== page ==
The Washington PostDemocracy Dies in Darkness

Left-wing candidates, moderate incumbents win D.C. Council primaries

Signs outside the Deanwood Recreation Center in Ward 7 on Tuesday as voters chose nominees for mayor, council, attorney general and more. (Carolyn Van Houten/The Washington Post)
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correction

A previous version of this article incorrectly referred to Zachary Parker as the president of D.C.'s school board. Parker is a member of the D.C. State Board of Education. The article has been corrected.

D.C. voters on Tuesday picked city council candidates who rejected calls for more police officers and strict mayoral control of public schools, advancing the council’s years-long move to the left while also re-nominating moderate incumbents.

In Ward 1, liberal council member Brianne K. Nadeau overcame a challenge from a former police officer who cast Nadeau as weak on crime, the Associated Press projected. In Ward 5, D.C. State Board of Education member Zachary Parker — a favorite of the city’s many left-leaning advocacy groups — prevailed decisively over a crowded field in a racially and economically diverse ward, according to the AP’s projection. And in Ward 3, more moderate Democrat Eric Goulet conceded to liberal consensus pick Matthew Frumin, though the AP had not yet projected the race Tuesday night.

Bowser wins Democratic nomination for third term as D.C. mayor, AP projects

It was no sweep. Phil Mendelson, who has been council chair for a decade, survived a challenge from attorney Erin Palmer, who ran to his left, the AP projected, putting Mendelson on track to be the longest-serving chair in the history of the council. At-large council member Anita Bonds defeated three challengers to her left, the AP called.

But D.C. appeared to resist the recent trend of cities such as New York and San Francisco, which have turned to less-liberal Democrats amid concerns about crime and schools.

Gregory Keng Strasser, a 27-year-old theater director who voted Tuesday in Ward 1, said he took note of the candidates’ contrasts on policing. In the council race, he opted for what he saw as Nadeau’s multidimensional approach to violence over challenger Salah Czapary’s law-and-order stance.

Strasser cared about “protecting District residents but also understanding that we have created a militarized police force,” he said. “I want to live in an area that invests in community protections other than police.”

D.C. election is referendum on status quo versus liberal shake-up

Voters also looked for candidates who spoke about addressing the high costs of living in the District, particularly housing. In voting for Parker, Marie Cadelago, 37, said she thought about her Brookland neighbor who drives to Maryland in search of cheaper groceries.

“They’re on a fixed income, but their homes need upkeep. As more and more people with higher income choose to live in the city, it’s really hard to afford that upkeep. … It makes it really tough for longtime residents who didn’t always live in a city that’s so expensive,” Cadelago said. “Zachary Parker has talked a lot about aging in place. … They make the neighborhood rich and make it what we like about the neighborhood.”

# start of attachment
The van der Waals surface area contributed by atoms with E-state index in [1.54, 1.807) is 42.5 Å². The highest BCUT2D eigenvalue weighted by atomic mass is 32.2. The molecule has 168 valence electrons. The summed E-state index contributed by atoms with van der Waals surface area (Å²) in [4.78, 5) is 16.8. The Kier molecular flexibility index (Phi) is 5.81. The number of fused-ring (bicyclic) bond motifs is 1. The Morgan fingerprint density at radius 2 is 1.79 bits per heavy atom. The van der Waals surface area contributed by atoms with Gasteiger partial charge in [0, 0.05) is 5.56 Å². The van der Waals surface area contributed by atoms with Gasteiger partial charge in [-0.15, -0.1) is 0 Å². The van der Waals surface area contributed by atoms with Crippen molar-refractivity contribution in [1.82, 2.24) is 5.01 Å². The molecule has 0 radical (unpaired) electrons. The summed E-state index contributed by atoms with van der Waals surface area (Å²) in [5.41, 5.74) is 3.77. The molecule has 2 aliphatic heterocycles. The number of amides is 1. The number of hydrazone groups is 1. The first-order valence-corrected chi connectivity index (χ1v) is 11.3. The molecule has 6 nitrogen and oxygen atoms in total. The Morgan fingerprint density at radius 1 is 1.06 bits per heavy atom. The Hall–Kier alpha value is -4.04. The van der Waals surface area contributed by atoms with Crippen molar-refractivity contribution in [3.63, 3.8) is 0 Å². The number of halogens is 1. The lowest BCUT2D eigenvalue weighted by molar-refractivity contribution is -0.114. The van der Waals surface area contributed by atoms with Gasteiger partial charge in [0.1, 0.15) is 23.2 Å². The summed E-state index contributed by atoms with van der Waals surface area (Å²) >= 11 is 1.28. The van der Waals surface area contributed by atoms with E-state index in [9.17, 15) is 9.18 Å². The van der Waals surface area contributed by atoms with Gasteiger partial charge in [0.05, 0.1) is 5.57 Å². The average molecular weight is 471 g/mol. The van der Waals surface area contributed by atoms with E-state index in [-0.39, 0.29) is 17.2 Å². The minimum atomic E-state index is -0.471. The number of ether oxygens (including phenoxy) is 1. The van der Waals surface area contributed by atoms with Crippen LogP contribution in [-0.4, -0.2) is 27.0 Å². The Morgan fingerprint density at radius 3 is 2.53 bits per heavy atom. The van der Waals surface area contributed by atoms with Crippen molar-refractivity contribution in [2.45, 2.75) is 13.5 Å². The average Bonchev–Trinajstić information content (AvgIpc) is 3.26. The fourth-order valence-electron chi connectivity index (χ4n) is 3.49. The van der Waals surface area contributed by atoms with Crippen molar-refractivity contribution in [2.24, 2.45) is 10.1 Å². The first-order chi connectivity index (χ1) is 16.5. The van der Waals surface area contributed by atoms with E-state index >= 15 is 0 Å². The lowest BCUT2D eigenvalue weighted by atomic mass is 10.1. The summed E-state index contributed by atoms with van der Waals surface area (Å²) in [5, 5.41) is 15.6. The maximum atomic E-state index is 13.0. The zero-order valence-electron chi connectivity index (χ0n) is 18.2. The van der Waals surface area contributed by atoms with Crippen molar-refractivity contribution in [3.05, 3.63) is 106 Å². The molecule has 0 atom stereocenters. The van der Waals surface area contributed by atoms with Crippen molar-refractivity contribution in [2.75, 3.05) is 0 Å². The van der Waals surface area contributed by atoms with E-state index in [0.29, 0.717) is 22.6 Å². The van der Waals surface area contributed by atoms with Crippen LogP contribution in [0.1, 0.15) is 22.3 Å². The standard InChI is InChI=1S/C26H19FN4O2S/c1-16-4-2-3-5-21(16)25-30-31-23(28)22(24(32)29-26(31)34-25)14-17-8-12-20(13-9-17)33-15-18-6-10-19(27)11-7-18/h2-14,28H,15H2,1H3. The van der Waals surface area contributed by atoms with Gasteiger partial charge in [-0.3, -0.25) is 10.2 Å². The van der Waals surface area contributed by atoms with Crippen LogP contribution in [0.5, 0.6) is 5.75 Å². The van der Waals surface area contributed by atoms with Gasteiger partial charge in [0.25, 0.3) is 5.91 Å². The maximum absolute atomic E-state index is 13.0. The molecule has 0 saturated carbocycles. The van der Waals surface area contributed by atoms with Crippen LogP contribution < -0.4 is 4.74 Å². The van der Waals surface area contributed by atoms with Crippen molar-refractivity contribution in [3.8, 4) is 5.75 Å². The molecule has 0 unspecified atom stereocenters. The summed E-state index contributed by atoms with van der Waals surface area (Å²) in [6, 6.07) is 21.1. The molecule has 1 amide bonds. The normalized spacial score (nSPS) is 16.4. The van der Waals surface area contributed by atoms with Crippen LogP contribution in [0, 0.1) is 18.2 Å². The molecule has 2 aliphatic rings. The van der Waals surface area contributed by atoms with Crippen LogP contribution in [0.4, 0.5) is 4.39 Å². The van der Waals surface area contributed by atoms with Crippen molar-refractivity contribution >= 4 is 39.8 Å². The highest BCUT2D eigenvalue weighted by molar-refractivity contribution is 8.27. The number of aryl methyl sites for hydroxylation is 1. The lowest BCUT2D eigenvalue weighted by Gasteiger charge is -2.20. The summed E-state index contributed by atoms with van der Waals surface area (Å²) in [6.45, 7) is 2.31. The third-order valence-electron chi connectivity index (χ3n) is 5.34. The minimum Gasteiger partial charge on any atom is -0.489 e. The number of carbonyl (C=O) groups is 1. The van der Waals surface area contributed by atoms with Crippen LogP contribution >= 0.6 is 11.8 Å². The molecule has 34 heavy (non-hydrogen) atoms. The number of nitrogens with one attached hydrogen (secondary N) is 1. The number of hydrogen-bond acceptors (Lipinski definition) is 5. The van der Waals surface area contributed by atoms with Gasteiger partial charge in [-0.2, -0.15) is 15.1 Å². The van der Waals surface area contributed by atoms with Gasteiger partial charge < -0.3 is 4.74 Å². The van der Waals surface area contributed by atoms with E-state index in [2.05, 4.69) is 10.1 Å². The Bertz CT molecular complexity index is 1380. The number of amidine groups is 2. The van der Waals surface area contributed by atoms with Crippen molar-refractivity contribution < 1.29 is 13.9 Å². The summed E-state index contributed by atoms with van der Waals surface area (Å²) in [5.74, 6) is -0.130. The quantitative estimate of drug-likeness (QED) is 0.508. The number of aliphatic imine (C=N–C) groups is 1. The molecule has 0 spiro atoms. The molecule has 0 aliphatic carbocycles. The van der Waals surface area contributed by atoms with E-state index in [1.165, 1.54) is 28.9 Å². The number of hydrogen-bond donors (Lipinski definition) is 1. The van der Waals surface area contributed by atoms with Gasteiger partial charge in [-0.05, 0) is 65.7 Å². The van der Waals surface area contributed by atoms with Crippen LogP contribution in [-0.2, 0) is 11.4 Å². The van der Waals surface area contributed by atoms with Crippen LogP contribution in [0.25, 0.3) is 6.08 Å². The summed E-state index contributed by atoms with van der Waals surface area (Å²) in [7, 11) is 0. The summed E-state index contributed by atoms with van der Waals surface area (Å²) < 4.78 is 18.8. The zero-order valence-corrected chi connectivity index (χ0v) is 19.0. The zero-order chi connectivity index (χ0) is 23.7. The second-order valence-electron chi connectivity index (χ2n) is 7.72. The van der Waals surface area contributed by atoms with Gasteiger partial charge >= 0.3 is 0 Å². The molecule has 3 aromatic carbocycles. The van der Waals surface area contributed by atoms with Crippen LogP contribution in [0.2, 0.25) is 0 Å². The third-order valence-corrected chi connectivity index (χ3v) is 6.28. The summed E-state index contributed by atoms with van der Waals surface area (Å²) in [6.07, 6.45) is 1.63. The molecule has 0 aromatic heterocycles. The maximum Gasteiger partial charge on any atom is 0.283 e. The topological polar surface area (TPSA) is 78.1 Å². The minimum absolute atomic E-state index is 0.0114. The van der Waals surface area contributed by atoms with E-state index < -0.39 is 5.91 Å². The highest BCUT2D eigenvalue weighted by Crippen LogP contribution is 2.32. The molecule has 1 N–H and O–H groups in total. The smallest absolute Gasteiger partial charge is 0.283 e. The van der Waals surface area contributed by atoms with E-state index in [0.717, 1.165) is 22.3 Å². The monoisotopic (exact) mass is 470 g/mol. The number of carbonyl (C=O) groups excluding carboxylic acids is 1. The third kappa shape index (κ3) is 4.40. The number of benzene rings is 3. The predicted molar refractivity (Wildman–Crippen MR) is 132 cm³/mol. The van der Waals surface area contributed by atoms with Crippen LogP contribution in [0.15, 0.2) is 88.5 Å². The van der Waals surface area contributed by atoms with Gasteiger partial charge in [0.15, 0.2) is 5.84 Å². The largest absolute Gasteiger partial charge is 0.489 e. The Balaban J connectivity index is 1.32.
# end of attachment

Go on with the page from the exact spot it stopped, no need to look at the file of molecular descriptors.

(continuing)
In Ward 3, Frumin, a charter-school-skeptical education advocate, had emerged as liberals’ choice in a duel with Goulet, who had run a campaign primarily focused on increasing the size of the police department and was supported by big spending from education-reform advocates. Despite Goulet’s concession late Tuesday, the race remained too close to call.

Three candidates drop out of Ward 3 race, throwing support to Frumin

Charles Allen, who represents Ward 6, ran for reelection unopposed.

Recent elections before this year had ushered left-leaning candidates onto the D.C. Council. Since then, the council greatly expanded the housing vouchers available for homeless residents; gave out cash to child-care workers and undocumented immigrants; passed a ban on flavored tobacco; passed a controversial bill allowing children to obtain vaccines without parental permission; and raised taxes on the city’s wealthiest residents last year, over the objections of Mendelson and Mayor Muriel E. Bowser (D), who was projected to win her primary Tuesday night as well.

The council has often engaged in a push-and-pull with the more moderate Bowser, including over the issue of paid parental leave for workers and over the council’s action to decriminalize jumping the fare gates on the Metro.

Mendelson, 69, who has been a member of the council since 1999, boasted during his campaign of shepherding the council’s major legislation — from paid parental leave to the creation of public campaign financing and an independently elected attorney general to years of balanced budgets that he shaped.

2022 D.C. election results, mapped

In the upcoming term, the council faces a host of issues, including ranked-choice voting in local elections, whether to eliminate the separate minimum wage for tipped workers and a bill that would give every resident up to $100 per month in Metro funds.

New members will bring new ideas, too. Parker pitched creative plans during his campaign, such as a tax credit for people born in D.C. before 2005, to help native Washingtonians afford the cost of living in the city.

Parker, who came out as gay during his campaign for the council, would be the council’s first LGBT member since Jim Graham, who lost to Nadeau in 2014, and David Catania, who left after an unsuccessful run for mayor that year.

This article has been updated to name both former D.C. LGBT council members.

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